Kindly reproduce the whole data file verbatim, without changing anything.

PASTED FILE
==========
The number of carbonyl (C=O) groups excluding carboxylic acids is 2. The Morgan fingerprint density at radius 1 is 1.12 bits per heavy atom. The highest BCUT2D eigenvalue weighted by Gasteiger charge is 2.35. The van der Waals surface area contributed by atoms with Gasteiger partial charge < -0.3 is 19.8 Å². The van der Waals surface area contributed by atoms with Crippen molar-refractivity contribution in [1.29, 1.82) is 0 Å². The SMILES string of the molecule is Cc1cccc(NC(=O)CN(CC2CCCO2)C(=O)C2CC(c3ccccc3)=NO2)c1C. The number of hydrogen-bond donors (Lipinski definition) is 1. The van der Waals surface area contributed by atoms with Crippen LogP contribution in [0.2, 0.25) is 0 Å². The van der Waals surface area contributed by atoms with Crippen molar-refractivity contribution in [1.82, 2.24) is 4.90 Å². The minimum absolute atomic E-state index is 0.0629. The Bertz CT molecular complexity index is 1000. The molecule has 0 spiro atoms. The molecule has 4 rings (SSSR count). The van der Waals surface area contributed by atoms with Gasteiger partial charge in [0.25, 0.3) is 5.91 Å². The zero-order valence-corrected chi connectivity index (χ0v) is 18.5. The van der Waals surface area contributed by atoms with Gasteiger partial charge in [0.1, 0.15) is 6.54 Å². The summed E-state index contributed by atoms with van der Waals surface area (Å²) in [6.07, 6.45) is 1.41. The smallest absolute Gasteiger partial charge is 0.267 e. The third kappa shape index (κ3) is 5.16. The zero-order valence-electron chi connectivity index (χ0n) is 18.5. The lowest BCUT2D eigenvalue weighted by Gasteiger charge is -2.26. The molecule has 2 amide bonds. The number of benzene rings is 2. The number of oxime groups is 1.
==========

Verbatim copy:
The number of carbonyl (C=O) groups excluding carboxylic acids is 2. The Morgan fingerprint density at radius 1 is 1.12 bits per heavy atom. The highest BCUT2D eigenvalue weighted by Gasteiger charge is 2.35. The van der Waals surface area contributed by atoms with Gasteiger partial charge < -0.3 is 19.8 Å². The van der Waals surface area contributed by atoms with Crippen molar-refractivity contribution in [1.29, 1.82) is 0 Å². The SMILES string of the molecule is Cc1cccc(NC(=O)CN(CC2CCCO2)C(=O)C2CC(c3ccccc3)=NO2)c1C. The number of hydrogen-bond donors (Lipinski definition) is 1. The van der Waals surface area contributed by atoms with Crippen LogP contribution in [0.2, 0.25) is 0 Å². The van der Waals surface area contributed by atoms with Crippen molar-refractivity contribution in [1.82, 2.24) is 4.90 Å². The minimum absolute atomic E-state index is 0.0629. The Bertz CT molecular complexity index is 1000. The molecule has 0 spiro atoms. The molecule has 4 rings (SSSR count). The van der Waals surface area contributed by atoms with Gasteiger partial charge in [0.25, 0.3) is 5.91 Å². The zero-order valence-corrected chi connectivity index (χ0v) is 18.5. The van der Waals surface area contributed by atoms with Gasteiger partial charge in [0.1, 0.15) is 6.54 Å². The summed E-state index contributed by atoms with van der Waals surface area (Å²) in [6.07, 6.45) is 1.41. The smallest absolute Gasteiger partial charge is 0.267 e. The third kappa shape index (κ3) is 5.16. The zero-order valence-electron chi connectivity index (χ0n) is 18.5. The lowest BCUT2D eigenvalue weighted by Gasteiger charge is -2.26. The molecule has 2 amide bonds. The number of benzene rings is 2. The number of oxime groups is 1.